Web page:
In the Tampa Bay area, summer brings heat and humidity in such quantities that it renders most traditional vegetable gardening impossible. Come summer (roughly June – August), many Floridians till under what’s left of the garden, add compost and nutrients, then cover their beds to prevent weeds taking over.
I, however, have taken a slightly different approach and enjoy planting southern cooking traditions such as beans (black-eyed, cow peas, and scarlet runners), okra, sweet potatoes, and some cover crops that will enrich the soil (peanuts and clover are examples). We also grow many perennial greens like moringa, okinawa spinach, and cranberry hibiscus that grow year-round.
Whether or not you plant a summer crop, in central Florida we are able to have at least two gardening seasons, with planting starting around September and February, respectively, so summer is a great time to start planning for the fall.
Below are some things to consider as you plan, whether it’s your first or your fiftieth time planting.
- Start by enriching your sandy soil now – add lots of organic matter (healthy plant clippings, compost, seaweed, leaves, manure, etc.) and mix it into the soil. Cover with a layer of mulch or more leaves and let it rest for the summer.
- Map out your garden beds to see which areas get the most sun and which get more shade, then make a planting chart of which plants go where. Lettuce, herbs, and spinach are frequently able to take more shade than most veggies, while plants such as tomatoes and broccoli need to occupy the sunniest areas of the garden.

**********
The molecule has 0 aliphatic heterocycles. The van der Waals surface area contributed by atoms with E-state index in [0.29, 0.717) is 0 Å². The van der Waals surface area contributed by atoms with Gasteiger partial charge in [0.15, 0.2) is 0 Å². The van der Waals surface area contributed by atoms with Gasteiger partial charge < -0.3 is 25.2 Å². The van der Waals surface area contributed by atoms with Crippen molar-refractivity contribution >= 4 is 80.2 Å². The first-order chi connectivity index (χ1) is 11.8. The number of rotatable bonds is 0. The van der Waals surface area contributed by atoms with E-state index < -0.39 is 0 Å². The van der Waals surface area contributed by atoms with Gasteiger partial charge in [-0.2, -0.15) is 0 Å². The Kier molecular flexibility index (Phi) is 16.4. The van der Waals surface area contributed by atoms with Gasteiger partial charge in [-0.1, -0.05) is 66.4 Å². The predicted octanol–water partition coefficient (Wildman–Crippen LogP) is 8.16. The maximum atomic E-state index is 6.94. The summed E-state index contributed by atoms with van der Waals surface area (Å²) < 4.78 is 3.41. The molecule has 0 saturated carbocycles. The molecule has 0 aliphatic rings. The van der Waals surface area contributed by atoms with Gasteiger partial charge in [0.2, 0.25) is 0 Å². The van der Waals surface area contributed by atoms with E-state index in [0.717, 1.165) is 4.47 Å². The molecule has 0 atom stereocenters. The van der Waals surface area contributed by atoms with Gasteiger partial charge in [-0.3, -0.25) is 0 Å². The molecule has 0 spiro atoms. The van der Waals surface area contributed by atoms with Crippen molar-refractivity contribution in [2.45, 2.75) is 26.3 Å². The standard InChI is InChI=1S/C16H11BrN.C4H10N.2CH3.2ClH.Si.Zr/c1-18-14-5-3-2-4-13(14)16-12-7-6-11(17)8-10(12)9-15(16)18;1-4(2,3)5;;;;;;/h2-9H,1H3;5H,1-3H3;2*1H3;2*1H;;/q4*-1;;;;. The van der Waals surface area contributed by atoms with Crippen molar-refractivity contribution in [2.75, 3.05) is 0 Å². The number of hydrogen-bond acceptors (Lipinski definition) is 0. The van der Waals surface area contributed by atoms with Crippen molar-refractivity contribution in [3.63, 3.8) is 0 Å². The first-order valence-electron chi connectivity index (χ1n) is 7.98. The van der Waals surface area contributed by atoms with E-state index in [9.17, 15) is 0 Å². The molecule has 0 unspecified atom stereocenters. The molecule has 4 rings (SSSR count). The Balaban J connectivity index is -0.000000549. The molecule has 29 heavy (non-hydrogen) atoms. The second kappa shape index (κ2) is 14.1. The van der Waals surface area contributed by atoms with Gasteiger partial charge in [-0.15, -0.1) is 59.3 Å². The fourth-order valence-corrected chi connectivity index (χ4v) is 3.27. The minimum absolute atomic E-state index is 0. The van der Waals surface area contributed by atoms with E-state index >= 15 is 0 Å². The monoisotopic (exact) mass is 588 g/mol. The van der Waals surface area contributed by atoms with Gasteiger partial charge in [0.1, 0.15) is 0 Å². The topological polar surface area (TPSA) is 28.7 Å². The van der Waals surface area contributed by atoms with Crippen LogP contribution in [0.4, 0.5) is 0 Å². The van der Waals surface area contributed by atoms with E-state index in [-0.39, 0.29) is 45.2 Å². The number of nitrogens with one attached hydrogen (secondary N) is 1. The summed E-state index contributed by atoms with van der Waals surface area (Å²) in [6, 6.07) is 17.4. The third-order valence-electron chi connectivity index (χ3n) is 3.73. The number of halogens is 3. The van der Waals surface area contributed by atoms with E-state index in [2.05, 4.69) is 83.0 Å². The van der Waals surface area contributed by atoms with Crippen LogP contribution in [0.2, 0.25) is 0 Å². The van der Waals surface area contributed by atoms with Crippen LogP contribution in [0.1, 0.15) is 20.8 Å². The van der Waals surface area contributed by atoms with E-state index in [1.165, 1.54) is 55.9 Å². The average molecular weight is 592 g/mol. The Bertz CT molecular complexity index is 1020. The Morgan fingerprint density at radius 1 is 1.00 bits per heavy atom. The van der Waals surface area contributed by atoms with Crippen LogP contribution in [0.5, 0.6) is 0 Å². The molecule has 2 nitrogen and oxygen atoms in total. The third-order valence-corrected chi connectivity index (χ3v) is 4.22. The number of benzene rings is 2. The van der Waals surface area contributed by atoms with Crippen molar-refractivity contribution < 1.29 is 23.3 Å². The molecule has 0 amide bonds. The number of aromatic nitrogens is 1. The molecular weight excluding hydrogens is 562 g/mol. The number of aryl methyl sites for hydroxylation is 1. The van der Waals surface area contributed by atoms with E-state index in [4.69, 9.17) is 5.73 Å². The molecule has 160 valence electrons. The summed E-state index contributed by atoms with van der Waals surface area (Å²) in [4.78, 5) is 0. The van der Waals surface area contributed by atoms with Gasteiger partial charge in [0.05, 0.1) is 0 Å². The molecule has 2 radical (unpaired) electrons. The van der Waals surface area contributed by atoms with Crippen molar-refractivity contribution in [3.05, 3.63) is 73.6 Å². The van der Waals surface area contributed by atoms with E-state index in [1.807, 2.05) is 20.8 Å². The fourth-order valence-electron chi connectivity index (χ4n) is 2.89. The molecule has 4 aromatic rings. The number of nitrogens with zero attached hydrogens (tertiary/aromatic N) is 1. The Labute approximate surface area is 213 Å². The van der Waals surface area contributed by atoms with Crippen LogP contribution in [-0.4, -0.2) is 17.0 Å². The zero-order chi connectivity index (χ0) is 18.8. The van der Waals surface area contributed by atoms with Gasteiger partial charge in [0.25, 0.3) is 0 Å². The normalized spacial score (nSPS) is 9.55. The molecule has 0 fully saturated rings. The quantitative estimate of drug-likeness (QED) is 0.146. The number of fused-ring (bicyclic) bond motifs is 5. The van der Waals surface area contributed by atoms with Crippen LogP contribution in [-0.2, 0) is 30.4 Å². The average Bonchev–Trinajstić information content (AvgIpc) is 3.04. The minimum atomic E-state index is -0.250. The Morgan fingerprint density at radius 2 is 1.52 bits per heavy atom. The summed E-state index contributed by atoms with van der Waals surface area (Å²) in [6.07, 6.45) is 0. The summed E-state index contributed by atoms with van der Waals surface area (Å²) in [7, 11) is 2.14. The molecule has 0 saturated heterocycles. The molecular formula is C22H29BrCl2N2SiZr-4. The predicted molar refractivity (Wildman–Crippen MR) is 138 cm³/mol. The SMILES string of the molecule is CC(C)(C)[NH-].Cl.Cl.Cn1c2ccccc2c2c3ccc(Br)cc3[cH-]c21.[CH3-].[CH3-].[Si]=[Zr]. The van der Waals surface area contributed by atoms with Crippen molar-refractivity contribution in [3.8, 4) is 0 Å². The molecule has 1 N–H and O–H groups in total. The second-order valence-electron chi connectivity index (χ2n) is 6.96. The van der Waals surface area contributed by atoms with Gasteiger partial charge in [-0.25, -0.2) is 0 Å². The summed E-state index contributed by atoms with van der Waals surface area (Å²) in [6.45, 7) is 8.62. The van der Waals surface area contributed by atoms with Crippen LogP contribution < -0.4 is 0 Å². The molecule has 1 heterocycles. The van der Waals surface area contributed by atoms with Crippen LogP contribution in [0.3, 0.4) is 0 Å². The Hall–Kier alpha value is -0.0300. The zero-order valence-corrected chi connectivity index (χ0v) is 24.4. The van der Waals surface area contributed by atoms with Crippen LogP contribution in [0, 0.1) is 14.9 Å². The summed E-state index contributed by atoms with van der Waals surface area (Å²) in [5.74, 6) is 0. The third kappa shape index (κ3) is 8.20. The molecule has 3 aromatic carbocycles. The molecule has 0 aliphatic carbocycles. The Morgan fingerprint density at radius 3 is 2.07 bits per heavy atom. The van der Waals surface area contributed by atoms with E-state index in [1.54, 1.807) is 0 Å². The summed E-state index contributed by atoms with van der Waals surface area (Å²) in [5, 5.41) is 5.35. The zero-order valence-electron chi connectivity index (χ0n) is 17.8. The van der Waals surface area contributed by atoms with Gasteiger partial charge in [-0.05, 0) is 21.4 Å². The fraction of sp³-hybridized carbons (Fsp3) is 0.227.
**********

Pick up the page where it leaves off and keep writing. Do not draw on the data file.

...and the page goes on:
- Talk to other gardeners in the area to see which vegetable varieties they’ve had luck with to set yourself up for success. There are also a number of books specifically on growing vegetables and fruit in Florida that can be found at your local library or online.
- Be sure you know how you’ll water your garden – you will need to plan ahead to ensure you’re meeting local watering restrictions and conserving water. Set up a rain gauge so you’ll know when you don’t need to water. Drip irrigation or hand watering are the best methods to use for small gardens, and rain barrels can be a great way to capture rain for this use. Remember, reclaimed water cannot be used on vegetable beds.
For more resources on growing your own food check out the Sustainable Urban Agriculture Coalition. Other resources include UF/IFAS Gardening Solutions, your county’s cooperative extension office, local plant nurseries, community gardens, and organic CSA farms in the Tampa Bay area.
Don’t be afraid to get your hands in the dirt this summer, your plants will thank you when the fall planting season begins!